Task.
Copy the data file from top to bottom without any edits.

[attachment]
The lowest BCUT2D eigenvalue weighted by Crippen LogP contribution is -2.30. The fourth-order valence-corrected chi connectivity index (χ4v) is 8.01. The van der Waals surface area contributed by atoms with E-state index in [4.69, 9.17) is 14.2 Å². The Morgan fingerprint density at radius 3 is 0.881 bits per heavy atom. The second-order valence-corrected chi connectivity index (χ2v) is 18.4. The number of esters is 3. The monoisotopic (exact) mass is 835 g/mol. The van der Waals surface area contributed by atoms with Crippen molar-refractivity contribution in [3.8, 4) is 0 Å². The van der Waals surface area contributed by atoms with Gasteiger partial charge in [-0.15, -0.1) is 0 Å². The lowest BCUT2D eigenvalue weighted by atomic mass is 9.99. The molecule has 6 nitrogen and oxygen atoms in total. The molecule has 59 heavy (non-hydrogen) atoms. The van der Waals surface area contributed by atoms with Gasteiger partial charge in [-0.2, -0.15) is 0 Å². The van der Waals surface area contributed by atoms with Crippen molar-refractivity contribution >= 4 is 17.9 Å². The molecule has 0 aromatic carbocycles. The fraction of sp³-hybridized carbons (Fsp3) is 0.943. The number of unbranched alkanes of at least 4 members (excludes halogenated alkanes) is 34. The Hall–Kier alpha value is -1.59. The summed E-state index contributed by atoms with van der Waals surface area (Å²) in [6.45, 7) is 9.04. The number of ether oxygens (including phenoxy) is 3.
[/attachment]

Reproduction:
The lowest BCUT2D eigenvalue weighted by Crippen LogP contribution is -2.30. The fourth-order valence-corrected chi connectivity index (χ4v) is 8.01. The van der Waals surface area contributed by atoms with E-state index in [4.69, 9.17) is 14.2 Å². The Morgan fingerprint density at radius 3 is 0.881 bits per heavy atom. The second-order valence-corrected chi connectivity index (χ2v) is 18.4. The number of esters is 3. The monoisotopic (exact) mass is 835 g/mol. The van der Waals surface area contributed by atoms with Crippen molar-refractivity contribution in [3.8, 4) is 0 Å². The van der Waals surface area contributed by atoms with Gasteiger partial charge in [-0.15, -0.1) is 0 Å². The lowest BCUT2D eigenvalue weighted by atomic mass is 9.99. The molecule has 6 nitrogen and oxygen atoms in total. The molecule has 59 heavy (non-hydrogen) atoms. The van der Waals surface area contributed by atoms with Gasteiger partial charge in [-0.2, -0.15) is 0 Å². The van der Waals surface area contributed by atoms with Crippen molar-refractivity contribution >= 4 is 17.9 Å². The molecule has 0 aromatic carbocycles. The fraction of sp³-hybridized carbons (Fsp3) is 0.943. The number of unbranched alkanes of at least 4 members (excludes halogenated alkanes) is 34. The Hall–Kier alpha value is -1.59. The summed E-state index contributed by atoms with van der Waals surface area (Å²) in [6.45, 7) is 9.04. The number of ether oxygens (including phenoxy) is 3.